Pray and Work

Ora et Labora by jimforest’s photostream (Flickr)


This powerful phrase,  Ora et Labora, translates into “pray and work” in English and it has been used primarily in monastic life for centuries. But the phrase doesn’t just apply to monks.  This phrase could be applied to anyone, especially men and fathers.  As men we are called to work just as we are called to pray, and must try not to think “work, then pray” or “pray, then work.” We have to remember that they go together!


So, how can you pray and work at the same time?  This is not an easy task.  In fact, between the challenge to “work and pray” as well as the challenge to pray without ceasing (1 Thess. 5:13), I usually feel like I’m simply not qualified for the job. I tend to think, “Why don’t I leave that sort of lifestyle to the monks, who don’t raise kids or have the kind of stress that I have?”  But that’s the devil working in my mind, and that’s not how I should think about the challenge of constant prayer in every aspect of my life.


The truth of the matter is that someone on fire for Christ and in love with him will want to be praying constantly.  They will want to be in continual conversation with their beloved.  Those that aren’t in love with Christ, but want to be (which applies to most of us) need to practice prayer all of the time, every day.  Why?  Because Christ doesn’t want some of you, He wants all of you.  He loves all of you.  And He wants all of you to be united to Him. Here are a few tips I’ve developed throughout life that have helped me to pray without ceasing and live a life of prayer and work:


#1. The Jesus Prayer –  The Jesus Prayer is one of the most simple prayers you can imagine. It goes like this, “Lord Jesus Christ, Son of God, Have Mercy on me a sinner.”  You can say it mentally or quietly or whatever works for you. Saying this prayer throughout your day will keep you in a constant state of prayer and keep your mind on THE top priority: God!  I encourage you give this a shot, and you might be surprised with the results.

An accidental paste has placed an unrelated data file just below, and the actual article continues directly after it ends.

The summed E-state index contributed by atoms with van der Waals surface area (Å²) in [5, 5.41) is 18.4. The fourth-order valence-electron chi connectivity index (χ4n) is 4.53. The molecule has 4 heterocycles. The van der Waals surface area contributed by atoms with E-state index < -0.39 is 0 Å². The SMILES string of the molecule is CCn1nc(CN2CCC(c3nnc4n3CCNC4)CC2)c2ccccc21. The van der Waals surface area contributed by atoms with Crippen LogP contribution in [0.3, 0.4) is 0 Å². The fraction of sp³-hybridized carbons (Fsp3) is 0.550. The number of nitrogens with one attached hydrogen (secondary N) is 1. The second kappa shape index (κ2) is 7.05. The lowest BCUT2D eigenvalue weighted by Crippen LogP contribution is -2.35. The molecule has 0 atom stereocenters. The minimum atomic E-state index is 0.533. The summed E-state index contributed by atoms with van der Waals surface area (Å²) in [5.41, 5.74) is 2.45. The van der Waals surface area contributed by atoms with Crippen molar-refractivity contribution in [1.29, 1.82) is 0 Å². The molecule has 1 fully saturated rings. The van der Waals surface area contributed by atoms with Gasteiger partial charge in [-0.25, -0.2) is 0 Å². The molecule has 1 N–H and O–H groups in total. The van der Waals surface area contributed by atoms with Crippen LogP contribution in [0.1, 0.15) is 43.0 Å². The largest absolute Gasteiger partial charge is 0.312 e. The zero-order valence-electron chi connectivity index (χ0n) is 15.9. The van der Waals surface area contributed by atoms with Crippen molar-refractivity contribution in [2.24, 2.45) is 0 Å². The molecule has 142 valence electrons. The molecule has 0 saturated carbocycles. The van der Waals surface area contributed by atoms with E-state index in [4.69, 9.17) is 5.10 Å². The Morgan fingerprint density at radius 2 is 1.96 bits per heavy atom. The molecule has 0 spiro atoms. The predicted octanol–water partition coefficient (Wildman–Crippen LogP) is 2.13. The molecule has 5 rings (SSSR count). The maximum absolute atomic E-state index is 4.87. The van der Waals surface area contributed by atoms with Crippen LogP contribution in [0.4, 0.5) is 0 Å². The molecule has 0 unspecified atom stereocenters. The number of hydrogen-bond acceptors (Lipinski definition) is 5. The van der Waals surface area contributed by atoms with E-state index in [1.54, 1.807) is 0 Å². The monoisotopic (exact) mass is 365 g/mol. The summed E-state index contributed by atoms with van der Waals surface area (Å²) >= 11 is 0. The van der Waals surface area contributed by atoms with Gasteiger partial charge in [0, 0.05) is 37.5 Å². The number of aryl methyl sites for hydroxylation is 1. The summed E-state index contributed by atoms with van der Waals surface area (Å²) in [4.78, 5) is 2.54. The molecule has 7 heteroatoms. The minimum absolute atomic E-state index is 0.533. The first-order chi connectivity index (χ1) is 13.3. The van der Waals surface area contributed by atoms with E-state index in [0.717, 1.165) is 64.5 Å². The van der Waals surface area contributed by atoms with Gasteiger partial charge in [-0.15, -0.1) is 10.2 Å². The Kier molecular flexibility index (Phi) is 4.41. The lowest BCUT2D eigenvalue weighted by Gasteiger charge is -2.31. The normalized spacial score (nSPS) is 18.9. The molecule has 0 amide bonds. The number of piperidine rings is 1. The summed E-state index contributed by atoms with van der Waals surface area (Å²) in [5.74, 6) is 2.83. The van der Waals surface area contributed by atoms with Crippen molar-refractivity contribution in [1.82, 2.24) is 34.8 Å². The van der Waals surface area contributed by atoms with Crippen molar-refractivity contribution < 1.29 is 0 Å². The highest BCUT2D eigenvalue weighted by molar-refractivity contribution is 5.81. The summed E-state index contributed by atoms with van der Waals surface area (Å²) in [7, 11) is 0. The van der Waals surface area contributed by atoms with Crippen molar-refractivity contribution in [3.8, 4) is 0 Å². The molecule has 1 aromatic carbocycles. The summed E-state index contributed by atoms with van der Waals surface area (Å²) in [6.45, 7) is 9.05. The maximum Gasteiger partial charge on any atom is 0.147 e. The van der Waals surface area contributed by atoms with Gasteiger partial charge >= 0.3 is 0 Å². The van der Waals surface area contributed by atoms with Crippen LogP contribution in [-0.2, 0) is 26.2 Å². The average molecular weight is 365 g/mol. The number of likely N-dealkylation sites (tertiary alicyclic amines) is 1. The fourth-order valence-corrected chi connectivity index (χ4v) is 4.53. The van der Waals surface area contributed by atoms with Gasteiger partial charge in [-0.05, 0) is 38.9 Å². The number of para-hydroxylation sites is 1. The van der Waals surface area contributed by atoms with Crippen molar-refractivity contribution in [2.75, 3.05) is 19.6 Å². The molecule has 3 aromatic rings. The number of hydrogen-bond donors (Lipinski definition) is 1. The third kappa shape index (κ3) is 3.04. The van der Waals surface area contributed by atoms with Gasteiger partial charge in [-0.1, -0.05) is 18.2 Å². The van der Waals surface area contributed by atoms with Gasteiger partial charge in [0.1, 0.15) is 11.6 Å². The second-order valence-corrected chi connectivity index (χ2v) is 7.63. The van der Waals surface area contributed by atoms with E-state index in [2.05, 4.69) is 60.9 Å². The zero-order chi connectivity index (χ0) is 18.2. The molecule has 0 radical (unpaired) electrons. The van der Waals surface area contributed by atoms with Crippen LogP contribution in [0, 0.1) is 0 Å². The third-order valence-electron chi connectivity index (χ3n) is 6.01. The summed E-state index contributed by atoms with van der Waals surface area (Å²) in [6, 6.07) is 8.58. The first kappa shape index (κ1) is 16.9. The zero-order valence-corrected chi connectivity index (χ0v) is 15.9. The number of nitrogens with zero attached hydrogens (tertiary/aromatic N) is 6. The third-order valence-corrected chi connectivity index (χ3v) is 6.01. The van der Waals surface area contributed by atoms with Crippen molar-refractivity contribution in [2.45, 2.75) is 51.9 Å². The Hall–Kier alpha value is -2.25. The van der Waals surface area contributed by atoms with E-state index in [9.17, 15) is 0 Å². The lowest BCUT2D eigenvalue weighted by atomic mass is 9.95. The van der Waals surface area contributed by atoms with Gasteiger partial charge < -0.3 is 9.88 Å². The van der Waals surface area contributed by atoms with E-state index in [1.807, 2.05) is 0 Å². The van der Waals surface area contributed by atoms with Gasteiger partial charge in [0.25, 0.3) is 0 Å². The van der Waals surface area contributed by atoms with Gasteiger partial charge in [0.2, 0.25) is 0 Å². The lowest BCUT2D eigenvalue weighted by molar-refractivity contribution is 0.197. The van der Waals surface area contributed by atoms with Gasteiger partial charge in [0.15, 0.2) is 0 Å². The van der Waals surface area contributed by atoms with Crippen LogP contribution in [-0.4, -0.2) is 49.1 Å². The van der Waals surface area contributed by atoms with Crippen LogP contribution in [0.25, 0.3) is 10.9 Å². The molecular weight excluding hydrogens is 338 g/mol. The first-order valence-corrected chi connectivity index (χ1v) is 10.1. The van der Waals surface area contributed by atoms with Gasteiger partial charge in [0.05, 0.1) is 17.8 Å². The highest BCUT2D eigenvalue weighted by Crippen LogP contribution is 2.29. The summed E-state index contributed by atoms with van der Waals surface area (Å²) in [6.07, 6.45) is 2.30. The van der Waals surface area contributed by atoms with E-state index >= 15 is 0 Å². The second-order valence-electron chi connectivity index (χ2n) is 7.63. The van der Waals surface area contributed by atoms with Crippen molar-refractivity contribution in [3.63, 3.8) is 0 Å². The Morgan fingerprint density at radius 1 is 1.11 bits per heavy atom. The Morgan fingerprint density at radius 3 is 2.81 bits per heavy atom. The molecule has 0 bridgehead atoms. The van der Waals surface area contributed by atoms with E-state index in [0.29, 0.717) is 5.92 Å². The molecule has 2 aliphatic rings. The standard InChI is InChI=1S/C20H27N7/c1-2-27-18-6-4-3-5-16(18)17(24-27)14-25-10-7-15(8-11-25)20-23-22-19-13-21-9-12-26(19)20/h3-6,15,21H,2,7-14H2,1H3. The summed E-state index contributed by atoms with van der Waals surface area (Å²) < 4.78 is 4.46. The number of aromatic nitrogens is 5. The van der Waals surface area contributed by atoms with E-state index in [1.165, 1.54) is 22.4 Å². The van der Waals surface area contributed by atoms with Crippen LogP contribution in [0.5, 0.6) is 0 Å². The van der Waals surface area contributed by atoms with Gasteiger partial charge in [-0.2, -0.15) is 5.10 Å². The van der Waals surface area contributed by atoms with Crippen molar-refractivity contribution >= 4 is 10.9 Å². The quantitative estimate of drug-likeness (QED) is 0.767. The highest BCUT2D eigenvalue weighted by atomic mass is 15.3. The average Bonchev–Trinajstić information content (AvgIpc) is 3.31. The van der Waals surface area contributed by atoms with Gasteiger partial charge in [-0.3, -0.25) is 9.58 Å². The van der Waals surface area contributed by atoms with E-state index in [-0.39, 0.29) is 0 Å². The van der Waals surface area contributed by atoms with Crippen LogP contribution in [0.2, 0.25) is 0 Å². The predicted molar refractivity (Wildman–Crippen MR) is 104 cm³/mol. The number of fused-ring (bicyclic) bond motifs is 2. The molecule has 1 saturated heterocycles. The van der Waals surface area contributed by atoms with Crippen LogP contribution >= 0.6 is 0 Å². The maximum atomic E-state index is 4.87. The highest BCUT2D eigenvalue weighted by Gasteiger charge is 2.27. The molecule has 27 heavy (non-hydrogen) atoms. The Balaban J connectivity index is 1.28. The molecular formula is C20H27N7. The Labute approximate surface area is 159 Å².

#2. Pray before EVERYTHING –  This might seem challenging, but once you develop the habit it is very easy to do and quite rewarding.  In my day I can pray before some of the following actions: For example,  I can pray before I eat breakfast, drive to work, start a task, start another task, eat lunch, drive home, eat dinner, watch tv, read a book, etc.  Why do this?  Because “Ut in omnibus glorifectur dues” translated “That in all things God may be glorified.”  You will come to find out that if you start praying before all that you do, 1) you’re in a constant state of prayer, 2) you actually start to change what you do in light of asking God to make it fruitful, and 3) you start to seek ways to glorify God in all the little things you do every day


#3. Christian symbols –  Using Christian symbols is a great first step to bringing Christ into your day-to-day life.  Start small.  Maybe put some crucifixes in your office or over your bed, maybe wear a men’s cross necklace, change your desktop background to any Christian symbol, tape some prayer cards to your desk . . . the ideas go on and on.  By doing this simple task you’re going to find yourself reflecting on Christ and the mysteries of salvation more and more.


These tips don’t work on everyone, but if you leave this blog with any lesson or message let it be that loving Christ is not just something for one hour a week or even one hour a day, but rather every minute of every day. You might still be thinking:  “Nicholas, you don’t understand what you’re asking!”  I promise you I do, and I’m not the one asking, He is.  And remember all of you have to do is make that decision to turn and open yourself to Christ and He’ll do the rest.  That’s what He promised and that’s what He does. Do you have any tips you would add?


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